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Revula Ponneria Rao Alias Venkata Rao Vs. Revula Lakshmi Narasamma and ors. - Court Judgment

LegalCrystal Citation
SubjectCivil
CourtChennai
Decided On
Reported in(1938)1MLJ154
AppellantRevula Ponneria Rao Alias Venkata Rao
RespondentRevula Lakshmi Narasamma and ors.
Cases ReferredVembu Aiyar v. Srinivasa Aiyangar
Excerpt:
- - the learned judge finds clearly that these allegations are utterly untrue, that the sale was effected for discharging binding debts, that they-were in fact -paid off, that rs. the lower court's judgment is undoubtedly wrong, but the plaintiff has no reason to complain against it. we are quite satisfied that the circumstances of this case are such as to call for our interference under the wide terms of this very salutory provision......of his discussion, that no pressure on the estate has been shown and it follows therefore that the sale is not binding on the plaintiff. having said so, he set aside the sale, but on the condition that the plaintiff before recovering the property must pay rs. 700 to the vendees.2. the plaintiff questions the validity of this direction and on his behalf it is contended that the sale ought to have been set aside in toto. the lower court's judgment is undoubtedly wrong, but the plaintiff has no reason to complain against it. it has conferred on him an advantage which he does not possess under the law. there is no other course open to us than to dismiss the appeal and we accordingly do so.3. the respondent (defendant 11) unfortunately is not represented here and the appeal has been heard in.....
Judgment:

Venkatasubba Rao, J.

1. The plaintiff attacks in this suit certain alienations made after his father's death by his stepmother and grandmother, who acted as his guardians during his minority. This appeal has been filed by the plaintiff and except as regards defendant No. 11, it was disposed of by us some two days ago. We are now concerned with the sale in favour of himself and another, for Rs. 700, evidenced by Ex. II dated the 26th February, 1917. The suit was brought in 1929, almost when the period of limitation prescribed for such actions was coming to an end. The plaintiff challenged the sale on the ground that his father was leading an immoral and vicious life and the debts to discharge which the alienation was made were incurred for purposes not binding upon him. The learned Judge finds clearly that these allegations are utterly untrue, that the sale was effected for discharging binding debts, that they-were in fact -paid off, that Rs. 700 was a fair price and that the plaintiff's guardians; who were capable women, acted in his interests for his benefit. On these grounds the sale ought to have been upheld and the judgment leaves the impression that the judge meant to uphold it. But somewhat abruptly he remarks towards the close of his discussion, that no pressure on the estate has been shown and it follows therefore that the sale is not binding on the plaintiff. Having said so, he set aside the sale, but on the condition that the plaintiff before recovering the property must pay Rs. 700 to the vendees.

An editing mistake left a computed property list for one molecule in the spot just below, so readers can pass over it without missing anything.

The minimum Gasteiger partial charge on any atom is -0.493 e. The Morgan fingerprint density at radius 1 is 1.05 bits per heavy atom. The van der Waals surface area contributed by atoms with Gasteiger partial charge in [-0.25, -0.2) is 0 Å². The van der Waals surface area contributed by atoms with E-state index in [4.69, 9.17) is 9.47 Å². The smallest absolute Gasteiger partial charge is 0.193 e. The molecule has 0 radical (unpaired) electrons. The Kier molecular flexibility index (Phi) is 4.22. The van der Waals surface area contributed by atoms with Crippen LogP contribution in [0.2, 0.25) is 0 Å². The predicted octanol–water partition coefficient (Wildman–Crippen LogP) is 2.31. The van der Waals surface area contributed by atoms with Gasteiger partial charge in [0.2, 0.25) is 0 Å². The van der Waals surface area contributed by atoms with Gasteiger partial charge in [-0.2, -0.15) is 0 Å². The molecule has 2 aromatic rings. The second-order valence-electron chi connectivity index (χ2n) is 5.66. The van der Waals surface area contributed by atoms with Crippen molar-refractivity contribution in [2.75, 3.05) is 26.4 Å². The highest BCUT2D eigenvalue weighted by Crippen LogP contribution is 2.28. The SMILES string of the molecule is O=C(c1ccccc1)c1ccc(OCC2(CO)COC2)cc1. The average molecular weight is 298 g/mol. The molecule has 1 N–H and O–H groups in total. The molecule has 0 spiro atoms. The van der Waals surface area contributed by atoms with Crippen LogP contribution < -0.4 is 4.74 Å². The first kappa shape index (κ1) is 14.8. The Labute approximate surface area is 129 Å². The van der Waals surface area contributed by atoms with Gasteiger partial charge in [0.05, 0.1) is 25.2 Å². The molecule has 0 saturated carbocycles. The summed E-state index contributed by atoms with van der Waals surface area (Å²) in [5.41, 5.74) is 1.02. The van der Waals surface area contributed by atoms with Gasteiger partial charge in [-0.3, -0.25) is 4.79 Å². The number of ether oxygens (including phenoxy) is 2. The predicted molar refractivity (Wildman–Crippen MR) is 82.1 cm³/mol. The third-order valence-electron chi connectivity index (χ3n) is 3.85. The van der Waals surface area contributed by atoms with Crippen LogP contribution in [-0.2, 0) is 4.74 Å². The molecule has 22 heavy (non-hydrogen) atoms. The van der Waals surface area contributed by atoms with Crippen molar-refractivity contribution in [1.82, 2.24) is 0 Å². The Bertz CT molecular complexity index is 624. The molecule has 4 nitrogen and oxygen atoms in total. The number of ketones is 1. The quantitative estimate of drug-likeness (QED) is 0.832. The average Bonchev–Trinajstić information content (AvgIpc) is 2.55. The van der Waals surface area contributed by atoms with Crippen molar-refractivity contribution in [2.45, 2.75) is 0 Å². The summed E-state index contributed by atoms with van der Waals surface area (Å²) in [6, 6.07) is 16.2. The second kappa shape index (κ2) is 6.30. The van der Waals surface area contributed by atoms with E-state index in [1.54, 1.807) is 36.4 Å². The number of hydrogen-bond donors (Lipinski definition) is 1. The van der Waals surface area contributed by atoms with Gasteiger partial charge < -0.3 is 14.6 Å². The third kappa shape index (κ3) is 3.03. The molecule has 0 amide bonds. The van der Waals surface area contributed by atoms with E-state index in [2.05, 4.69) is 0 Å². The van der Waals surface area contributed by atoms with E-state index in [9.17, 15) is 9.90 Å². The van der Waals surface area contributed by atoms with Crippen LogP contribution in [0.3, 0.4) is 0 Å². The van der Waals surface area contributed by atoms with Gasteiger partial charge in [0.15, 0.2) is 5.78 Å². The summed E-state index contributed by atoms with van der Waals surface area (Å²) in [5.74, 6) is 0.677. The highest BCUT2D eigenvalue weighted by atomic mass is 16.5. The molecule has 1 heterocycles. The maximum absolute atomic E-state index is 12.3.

2. The plaintiff questions the validity of this direction and on his behalf it is contended that the sale ought to have been set aside in toto. The lower Court's judgment is undoubtedly wrong, but the plaintiff has no reason to complain against it. It has conferred on him an advantage which he does not possess under the law. There is no other course open to us than to dismiss the appeal and we accordingly do so.

3. The respondent (defendant 11) unfortunately is not represented here and the appeal has been heard in his absence. But we have come to the conclusion that in the interests of justice we ought to take action under Order 41, Rule 33, Civil Procedure Code, which has been enacted to empower the appellate Court to do complete justice between the parties. There are several cases, of which it is sufficient to mention Subramania Chettiar v. Sinnammal : AIR1930Mad801 which have held that the appellate Court has power under this rule to vary the decree of the lower Court, although the variation may benefit a party who has not appealed. To take a simple illustration, if a person sues for Rs. 1,000 and after getting a decree for Rs. 400 files an appeal urging that he ought to have been allowed a larger sum, this section enables the appellate Court to interfere in favour of the defendant who has not appealed and dismiss the suit in toto. It goes without saying that the Court will exercise a wise judicial discretion in using the power under this section. We are quite satisfied that the circumstances of this case are such as to call for our interference under the wide terms of this very salutory provision. The alienees in this case are men of very humble status, one being a Boya and the other a Golla and it is not surprising, when in all probability all their earnings have been invested in this property, that the respondent has not been able to find the money for preferring an appeal. This is a harassing suit of the usual type, brought to unsettle a title acquired by honest purchasers and we think we ought in the interests of justice to use our powers under the provision mentioned above. We are unable to accede to the strenuous contention to the contrary of Mr. P.C. Parthasarathy Aiyangar, the appellant's learned Counsel. We need hardly mention that the lower Court's view of the law is thoroughly wrong. To mention only one authority, it has been laid down in Vembu Aiyar v. Srinivasa Aiyangar : (1912)23MLJ638 that it would be unreasonable to hold that a guardian cannot effect a sale in the absence of pressure from the creditor to whom the debt is due.

4. It therefore follows that not only is the appeal rejected, but the suit as against defendant 11 is dismissed.


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